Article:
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Drone Detection Systems: Intrusion Detection for the Sky

To prevent intruders, organizations install locks and alarm systems on their physical buildings, and implement firewalls and intrusion-detection systems on their networks. With advancements in drone technology, it’s time to start thinking about protecting the airspace, too.

Drones are among the fastest growing technologies available. According to the marketing and investment firm Kleiner Perkins Caufield & Byers, the worldwide market for consumer drones has experienced a 167% jump in sales in just two years. World drone sales have already hit 4.3 million units, and the market is estimated to be worth about $1.7 billion. This holiday season alone, the Federal Aviation Administration estimated that there were as many as one million drones sold in the U.S.

While consumers are showing a strong interest in drones for recreational use, most companies are still exploring hypothetical use cases. Security researchers, meanwhile, have been quick to demonstrate the risks drones pose to organizations. Just in the past year we’ve seen several examples of how drones can be used to steal sensitive data:

  • At Black Hat Asia 2015, security firm SensePost introduced its Snoopy drone, which is designed to hack smartphones and steal data unbeknownst to the user.
  • At DEFCON 2015, David Jordan of Aerial Assault introduced a drone designed to penetrate test networks. The $2,500 device can also collect unencrypted data.
  • Student security researchers in Singapore developed software that can be loaded onto a smartphone that is attached to a drone. The software identifies open Wi-Fi printers, and then establishes a fake access point to intercept documents.

This is just the beginning. With drones becoming increasingly available to a wider consumer base, we are certain to see in the near future, real-life attempts to steal data and eavesdrop on networks. A drone that can carry up to 11 pounds and fly over a mile can be bought on the Internet for less than $2,000. Using a GPS and autopilot, many drones can fly a programmed route without a pilot – so an attacker can be in a completely different location. Drones link physical security with cyber security by offering the possibility to carry snooping devices very close to data centers and networks. The question that remains is how do you prevent such an attack?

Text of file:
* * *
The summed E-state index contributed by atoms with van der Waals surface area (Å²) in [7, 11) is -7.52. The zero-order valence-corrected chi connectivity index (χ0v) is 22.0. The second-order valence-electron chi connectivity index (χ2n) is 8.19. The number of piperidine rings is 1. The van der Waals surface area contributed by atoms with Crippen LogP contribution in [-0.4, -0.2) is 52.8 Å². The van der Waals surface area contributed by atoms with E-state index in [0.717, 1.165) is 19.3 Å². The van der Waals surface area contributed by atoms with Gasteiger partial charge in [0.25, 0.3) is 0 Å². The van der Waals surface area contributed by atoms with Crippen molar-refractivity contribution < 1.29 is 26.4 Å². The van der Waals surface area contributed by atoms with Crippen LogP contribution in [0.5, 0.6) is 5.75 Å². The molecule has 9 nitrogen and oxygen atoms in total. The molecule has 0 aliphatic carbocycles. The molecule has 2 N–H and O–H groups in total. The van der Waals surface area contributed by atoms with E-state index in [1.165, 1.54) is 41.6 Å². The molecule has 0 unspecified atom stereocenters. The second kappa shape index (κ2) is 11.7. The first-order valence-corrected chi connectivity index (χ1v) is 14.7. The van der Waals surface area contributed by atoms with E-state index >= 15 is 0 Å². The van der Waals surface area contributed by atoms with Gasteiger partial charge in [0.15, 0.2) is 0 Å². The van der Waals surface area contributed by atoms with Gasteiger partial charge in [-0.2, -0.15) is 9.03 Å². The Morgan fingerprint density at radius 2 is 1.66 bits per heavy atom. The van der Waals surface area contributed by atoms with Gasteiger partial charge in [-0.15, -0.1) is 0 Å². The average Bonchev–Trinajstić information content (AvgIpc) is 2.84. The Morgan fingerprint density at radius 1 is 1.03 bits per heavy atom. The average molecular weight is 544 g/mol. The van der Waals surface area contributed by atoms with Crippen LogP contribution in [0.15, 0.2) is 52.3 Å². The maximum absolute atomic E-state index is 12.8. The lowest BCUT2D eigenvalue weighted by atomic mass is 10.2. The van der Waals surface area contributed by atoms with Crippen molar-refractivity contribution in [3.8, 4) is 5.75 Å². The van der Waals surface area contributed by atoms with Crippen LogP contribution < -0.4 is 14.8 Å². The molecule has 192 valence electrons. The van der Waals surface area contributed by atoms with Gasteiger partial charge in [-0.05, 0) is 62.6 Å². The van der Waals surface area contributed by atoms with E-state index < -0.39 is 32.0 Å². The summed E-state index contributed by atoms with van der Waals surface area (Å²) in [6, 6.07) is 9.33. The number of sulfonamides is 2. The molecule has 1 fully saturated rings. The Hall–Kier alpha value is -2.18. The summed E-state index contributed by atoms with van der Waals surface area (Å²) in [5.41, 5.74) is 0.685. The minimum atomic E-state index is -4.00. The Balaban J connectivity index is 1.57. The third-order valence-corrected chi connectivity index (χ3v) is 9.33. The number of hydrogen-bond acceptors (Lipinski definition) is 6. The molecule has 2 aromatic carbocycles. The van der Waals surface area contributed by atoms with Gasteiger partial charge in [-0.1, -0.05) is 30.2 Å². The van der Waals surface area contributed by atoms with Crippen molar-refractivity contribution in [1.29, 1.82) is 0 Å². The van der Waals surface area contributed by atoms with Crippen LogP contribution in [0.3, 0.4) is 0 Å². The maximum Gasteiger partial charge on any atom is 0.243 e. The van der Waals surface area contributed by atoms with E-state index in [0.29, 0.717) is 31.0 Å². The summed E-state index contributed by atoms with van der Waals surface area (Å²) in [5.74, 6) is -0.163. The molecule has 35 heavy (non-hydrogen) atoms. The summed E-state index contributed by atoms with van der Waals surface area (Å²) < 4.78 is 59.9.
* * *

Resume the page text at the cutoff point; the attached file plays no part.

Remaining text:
Unfortunately, it’s not easy. Given their size, speed and varying shape, drones can be difficult to detect via any single monitoring method. For example, audio detection can be difficult in noisy city areas, and would not recognize silent drones, such as so-called gliders or fixed-wing drones. The drone’s sound alone also does not enable its localization – it could just as well fly legally outside the fence when detected. Cameras would not be able to recognize all shape-changed drones, for example drones that look like birds. Radar is traditionally used to detect aerial vehicles, but it wasn’t designed to detect drone technology and must be modified to be effective.

What corporations need is a drone detection system. Think of it as an intrusion detection system for the sky. A reliable drone detection system uses multiple mechanisms that interact to detect drones based on their noise, shape, movement patterns and frequencies to ensure accuracy. This way, they don’t depend on any single detection method that can be minimally effective under varying conditions.

An effective drone detection system consists of a cloud-based network of sensors that detect drones in real time based on signatures. Various characteristics, such as noise, flying behavior and silhouette are analyzed to determine whether the entity flying through the air space is indeed a drone or a bird, for example. The use of multiple sensors also helps to reduce false alarms.

Drone detection technology still has some maturing to do, but providers are working hard to develop them further. For now, any response to detected drones is performed offline. In the future, however, it is reasonable to expect that a response will be performed through the sensors. In addition, drone detection systems will be integrated with network-based intrusion-detection and prevention systems, and radar will be modified appropriately. Depending on the application field, there are various ways of reacting to a drone alert. Although it is technically possible to shoot a drone down or to interfere with radio and GPS signals using a jammer or a spoofer, this course of action involves a lot of legal uncertainties. An out-of-control drone can damage property or even pose a risk to human life and limb. Besides, the effects of jammers and spoofers are not restricted to the radio and GPS signals of the targeted drone, but also interfere with other devices in the vicinity. However, many anti-drone measures are available that are individually determined by the user and do not involve shooting the drone down. The security staff can for example lead people to safety, block the view, lock doors and gates, search site for dropped objects and search for the pilot. In addition, alert videos provide important documentary evidence and help to analyze the incident and identify the culprit(s).

Organizations can’t wait – nor should they. Drone detection systems are ready for production use now. Organizations must make a proactive investment in protecting their airspace.